"We are delighted. Earlier ultrasonic scans suggested we might have three or possibly four developing fetuses. The fifth was a bit of a surprise but it is easy in pigs for a fetus to hide beneath another during ultrasound scans. Solving nuclear transfer in pigs was quite a challenge, so our ultimate success was all the more rewarding. This was a great team effort by all at PPL."

In addition to today’s announcement, PPL’s xenograft program has already made considerable progress in that potential solutions for all the four known causes of xenograft rejection have been devised and shown to work in cell based experiments. In addition to the gene knock-out discussed above that is required to prevent hyperacute rejection, three more genes will need to be introduced into pigs or into pig cells to control the two causes of delayed xenograft rejection. Finally, potential transplant patients will be given a transfusion containing modified cells, taken from the carefully selected strain of pigs that will supply the organs, which will "tolerize" the patient and thereby reduce long term rejection.

Ron James, Managing Director of PPL, said:

"We are unaware of any other group that has as comprehensive an approach to xenotransplantation as PPL. All the known technical hurdles have been overcome. It is now a case of combining the various strategies into one male and one female pig, and breeding from these."

"An end to the chronic organ shortage is now in sight. The next step for PPL is to repeat the pig cloning experiment to produce knock-out pigs. We are looking at various ways to fund our xenograft program, including discussions with potential marketing partners."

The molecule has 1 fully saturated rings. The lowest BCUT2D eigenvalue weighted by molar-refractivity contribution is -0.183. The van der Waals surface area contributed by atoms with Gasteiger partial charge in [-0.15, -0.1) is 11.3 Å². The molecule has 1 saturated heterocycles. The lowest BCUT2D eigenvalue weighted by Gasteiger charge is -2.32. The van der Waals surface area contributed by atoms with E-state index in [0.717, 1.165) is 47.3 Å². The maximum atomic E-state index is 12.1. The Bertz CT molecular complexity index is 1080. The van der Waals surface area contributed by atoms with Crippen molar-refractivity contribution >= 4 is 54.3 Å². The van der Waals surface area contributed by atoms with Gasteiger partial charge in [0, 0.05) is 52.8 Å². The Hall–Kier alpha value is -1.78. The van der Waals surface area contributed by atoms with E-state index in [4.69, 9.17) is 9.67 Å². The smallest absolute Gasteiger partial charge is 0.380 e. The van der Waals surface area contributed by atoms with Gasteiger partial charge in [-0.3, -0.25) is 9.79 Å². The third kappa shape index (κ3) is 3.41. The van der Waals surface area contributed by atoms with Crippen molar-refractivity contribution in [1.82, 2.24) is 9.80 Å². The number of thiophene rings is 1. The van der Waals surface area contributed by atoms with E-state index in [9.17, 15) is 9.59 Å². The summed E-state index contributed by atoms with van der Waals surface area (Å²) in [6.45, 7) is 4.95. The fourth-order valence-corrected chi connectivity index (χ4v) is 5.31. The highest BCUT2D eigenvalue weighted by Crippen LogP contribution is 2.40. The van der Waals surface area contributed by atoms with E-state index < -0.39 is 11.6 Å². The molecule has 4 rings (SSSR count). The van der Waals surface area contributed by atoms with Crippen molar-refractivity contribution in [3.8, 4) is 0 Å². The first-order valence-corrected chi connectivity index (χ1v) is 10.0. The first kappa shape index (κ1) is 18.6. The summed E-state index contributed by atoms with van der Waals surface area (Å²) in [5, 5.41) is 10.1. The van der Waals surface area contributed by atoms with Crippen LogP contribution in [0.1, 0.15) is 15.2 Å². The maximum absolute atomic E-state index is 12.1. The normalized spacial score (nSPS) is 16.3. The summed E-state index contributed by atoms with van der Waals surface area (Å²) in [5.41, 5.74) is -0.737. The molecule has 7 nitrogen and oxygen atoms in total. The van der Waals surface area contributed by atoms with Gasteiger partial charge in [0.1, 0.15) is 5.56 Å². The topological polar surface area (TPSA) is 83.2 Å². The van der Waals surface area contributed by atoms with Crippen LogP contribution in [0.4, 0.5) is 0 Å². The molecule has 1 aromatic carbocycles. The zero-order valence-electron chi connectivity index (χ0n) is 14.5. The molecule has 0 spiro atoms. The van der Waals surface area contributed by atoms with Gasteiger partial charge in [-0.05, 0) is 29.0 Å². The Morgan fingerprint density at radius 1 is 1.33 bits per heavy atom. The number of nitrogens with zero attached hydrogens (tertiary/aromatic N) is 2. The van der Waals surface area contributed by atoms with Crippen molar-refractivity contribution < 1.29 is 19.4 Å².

Notes to Editors

  1. Xenotransplantation is the transfer of organs from one species to another. The fundamental problem with transferring organs between species is rejection by the recipient’s immune system. PPL’s program aims to overcome the causes of rejection and allow the development of a stock of transgenic animals containing genetic modifications which can be used as organ donors for humans.
  2. For additional information on Xenotransplantation please visit PPL’s web site:
  3. PPL Therapeutics is a biopharmaceutical company which is one of the world’s leaders in the application of transgenic animal technologies to the development and production of human proteins for therapeutic and nutritional applications. PPL’s three lead products are AAT, fibrinogen and bile salt stimulated lipase (BSSL). PPL is the only company to offer a wide range of animals for transgenic protein production, including sheep, cows, rabbits and pigs.
  4. PPL has a broad pipeline of diverse protein products including AAT, the Company’s lead product, which is currently in Phase II clinical trials for cystic fibrosis. AAT is also under development for the treatment of congenital deficiency. PPL’s other lead products are fibrinogen and bile salt stimulated lipase (BSSL).
  5. PPL has a world wide exclusive licence from the Roslin Institute to use the Institute’s intellectual property relating to nuclear transfer (cloning) in the field of production of proteins for pharmaceutical and nutraceutical use in the milk of ruminant livestock and rabbits.
  6. It had long been decided that the first cloned pig PPL produced in the new millennium would be called Millie. Christa, Alexis and Carrel are named after Dr Christian Barnard, who performed the first human-human heart transplant in 1967, and Dr Alexis Carrel, Nobel prize winner in 1912, for his significant work in the field of transplantation. The unexpected fifth is called Dotcom, or Dotty for short, because as Ron James joked: "Any association with dotcoms right now seems to have a very positive influence on a company’s valuation."